Mountain Lion P-22 is Victim of Hit-and-Run Driver

The Canyon ChronicleBy The Canyon Chronicle      December 23, 2022

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Mountain Lion P-22 is Victim of Hit-and-Run Driver
Photo by Miguel Ordeñana The famous Hollywood mountain lion, P-22, was compassionately euthanized six days after being struck by a hit-and-run driver. He was initially captured and outfitted with a tracking collar in 2012.
California Department of Fish and Wildlife (CDFW) officials announced that P-22, the Hollywood mountain lion, was euthanized on Saturday morning, December 17, six days after being struck by a hit-and-run driver on Los Feliz Blvd., just blocks from the lion’s home in Griffith Park. CDFW officials said a weakened and wounded P-22 was captured by wildlife officials in the same area the next day with a head injury consistent with being struck by a car. Underweight and dehydrated, P-22 received IV treatment and antibiotics for an eye injury. “This really hurts,” CDFW Director Chuck Bonham said Saturday morning, fighting back tears. “It’s been an incredibly difficult several days, and for myself, I felt the entire weight of the city of Los Angeles on my shoulders.” (patch.com) Wildlife officials noticed P-22 hadn’t seemed himself in recent weeks and were planning to bring him in for a health evaluation. “P-22 is old for a wild cat and recent behavioral changes, along with evidence of physical changes, could be indicative of difficulty continuing to thrive in the wild,” noted Beth Pratt, California Regional Executive Director, National Wildlife Federation and Leader #SaveLACougars campaign. National Park Service (NPS) wildlife biologists have been tracking mountain lions for about 20 years; P-22 was one of them when he moved into Griffith Park after crossing two freeways. He was initially captured and outfitted with a tracking collar in 2012. “P-22 has given us so much,” said Pratt. “He captured the imagination of people around the globe, and his story inspired the building of the world’s largest urban wildlife crossing outside of Los Angeles, The Wallis Annenberg Wildlife Crossing in Agoura Hills, so that other area mountain lions don’t suffer his same fate.” In her eulogy for P-22, Pratt said, “I am so grateful I was given the opportunity to say goodbye to P-22. Although I have advocated for his protection for a decade, we had never met before. I sat near him, looking into his eyes for a few minutes, and told him he was a good boy. I told him how much I loved him. How much the world loved him…, she wrote. “P-22 never fully got to be a mountain lion. For his whole life he suffered the consequences of trying to survive in unconnected space,” she wrote. A memorial service is planned for the animal sometime after the holidays, but no specific details were announced.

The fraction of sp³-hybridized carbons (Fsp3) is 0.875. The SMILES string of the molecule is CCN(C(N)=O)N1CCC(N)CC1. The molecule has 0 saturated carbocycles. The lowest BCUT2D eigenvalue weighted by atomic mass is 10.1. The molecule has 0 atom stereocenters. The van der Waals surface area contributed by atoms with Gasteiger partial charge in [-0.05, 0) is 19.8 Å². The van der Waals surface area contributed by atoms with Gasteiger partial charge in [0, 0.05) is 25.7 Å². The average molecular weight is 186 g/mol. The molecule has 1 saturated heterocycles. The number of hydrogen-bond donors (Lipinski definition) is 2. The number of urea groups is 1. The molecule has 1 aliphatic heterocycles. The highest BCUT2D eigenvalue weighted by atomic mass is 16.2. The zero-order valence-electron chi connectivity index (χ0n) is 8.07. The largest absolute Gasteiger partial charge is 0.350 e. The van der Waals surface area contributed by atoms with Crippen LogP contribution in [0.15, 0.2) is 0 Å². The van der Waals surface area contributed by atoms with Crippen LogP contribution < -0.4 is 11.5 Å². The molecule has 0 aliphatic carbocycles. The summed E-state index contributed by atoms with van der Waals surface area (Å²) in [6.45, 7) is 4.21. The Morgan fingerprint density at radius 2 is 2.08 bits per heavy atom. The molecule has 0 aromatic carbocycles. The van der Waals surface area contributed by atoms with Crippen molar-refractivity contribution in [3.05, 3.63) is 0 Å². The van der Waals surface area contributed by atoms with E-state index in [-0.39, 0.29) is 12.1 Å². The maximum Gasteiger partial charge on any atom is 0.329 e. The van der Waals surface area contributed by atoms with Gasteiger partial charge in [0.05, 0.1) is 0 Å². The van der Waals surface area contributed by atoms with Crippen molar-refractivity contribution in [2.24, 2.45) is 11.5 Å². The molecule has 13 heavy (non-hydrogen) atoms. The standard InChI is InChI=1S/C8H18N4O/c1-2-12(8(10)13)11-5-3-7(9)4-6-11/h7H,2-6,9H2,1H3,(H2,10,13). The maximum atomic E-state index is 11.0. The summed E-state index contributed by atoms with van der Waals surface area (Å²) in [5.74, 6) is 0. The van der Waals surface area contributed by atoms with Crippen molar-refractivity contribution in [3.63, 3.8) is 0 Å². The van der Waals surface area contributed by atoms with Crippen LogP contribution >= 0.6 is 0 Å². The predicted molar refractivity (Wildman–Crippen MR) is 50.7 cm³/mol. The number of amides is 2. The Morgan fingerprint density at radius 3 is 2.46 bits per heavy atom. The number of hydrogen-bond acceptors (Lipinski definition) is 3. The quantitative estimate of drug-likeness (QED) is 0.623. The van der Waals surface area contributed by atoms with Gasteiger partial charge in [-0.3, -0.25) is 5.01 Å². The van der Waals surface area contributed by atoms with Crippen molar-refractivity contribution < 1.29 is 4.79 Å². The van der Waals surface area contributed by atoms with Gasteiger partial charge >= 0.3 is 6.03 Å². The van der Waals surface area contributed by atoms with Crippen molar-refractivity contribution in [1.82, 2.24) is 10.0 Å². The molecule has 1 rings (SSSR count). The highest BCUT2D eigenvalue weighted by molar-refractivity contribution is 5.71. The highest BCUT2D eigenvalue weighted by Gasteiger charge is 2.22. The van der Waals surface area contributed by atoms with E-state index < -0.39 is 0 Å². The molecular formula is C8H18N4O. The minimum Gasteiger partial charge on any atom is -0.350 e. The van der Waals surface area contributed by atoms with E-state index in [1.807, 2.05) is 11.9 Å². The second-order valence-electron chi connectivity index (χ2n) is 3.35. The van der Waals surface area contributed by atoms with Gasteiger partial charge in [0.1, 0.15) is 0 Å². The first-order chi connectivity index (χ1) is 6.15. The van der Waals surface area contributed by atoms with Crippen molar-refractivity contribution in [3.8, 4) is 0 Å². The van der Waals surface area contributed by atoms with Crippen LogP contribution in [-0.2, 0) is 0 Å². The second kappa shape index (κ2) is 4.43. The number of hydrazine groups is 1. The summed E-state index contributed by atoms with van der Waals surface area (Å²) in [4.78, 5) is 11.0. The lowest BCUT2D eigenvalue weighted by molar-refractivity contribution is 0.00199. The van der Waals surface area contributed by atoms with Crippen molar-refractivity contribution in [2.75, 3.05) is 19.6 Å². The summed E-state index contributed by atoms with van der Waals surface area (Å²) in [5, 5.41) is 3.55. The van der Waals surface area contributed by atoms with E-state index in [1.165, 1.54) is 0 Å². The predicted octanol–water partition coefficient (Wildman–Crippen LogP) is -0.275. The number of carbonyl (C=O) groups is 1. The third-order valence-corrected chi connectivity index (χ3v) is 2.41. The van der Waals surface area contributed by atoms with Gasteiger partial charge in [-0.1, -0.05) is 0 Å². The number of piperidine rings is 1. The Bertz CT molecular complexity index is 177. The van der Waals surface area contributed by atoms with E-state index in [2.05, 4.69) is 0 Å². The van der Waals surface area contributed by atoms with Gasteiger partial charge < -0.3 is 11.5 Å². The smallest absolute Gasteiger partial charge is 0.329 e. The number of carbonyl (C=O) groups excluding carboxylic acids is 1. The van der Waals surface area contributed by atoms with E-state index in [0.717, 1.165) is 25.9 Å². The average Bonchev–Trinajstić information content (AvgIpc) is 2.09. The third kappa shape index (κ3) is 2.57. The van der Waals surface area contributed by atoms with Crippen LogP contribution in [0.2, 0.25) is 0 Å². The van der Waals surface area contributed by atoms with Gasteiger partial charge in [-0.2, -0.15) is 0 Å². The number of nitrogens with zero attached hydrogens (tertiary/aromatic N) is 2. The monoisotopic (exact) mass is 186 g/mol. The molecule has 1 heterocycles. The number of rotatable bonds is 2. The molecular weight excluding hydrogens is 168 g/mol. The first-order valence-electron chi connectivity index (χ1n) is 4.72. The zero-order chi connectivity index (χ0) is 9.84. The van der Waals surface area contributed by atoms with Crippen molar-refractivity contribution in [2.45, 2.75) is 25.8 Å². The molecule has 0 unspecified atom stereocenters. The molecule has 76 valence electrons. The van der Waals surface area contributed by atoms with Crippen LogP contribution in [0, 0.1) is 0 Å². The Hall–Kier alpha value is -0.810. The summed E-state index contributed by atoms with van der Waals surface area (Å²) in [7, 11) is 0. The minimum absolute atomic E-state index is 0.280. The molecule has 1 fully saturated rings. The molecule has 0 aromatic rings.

The Canyon Chronicle
      December 23, 2022

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December 23, 2022

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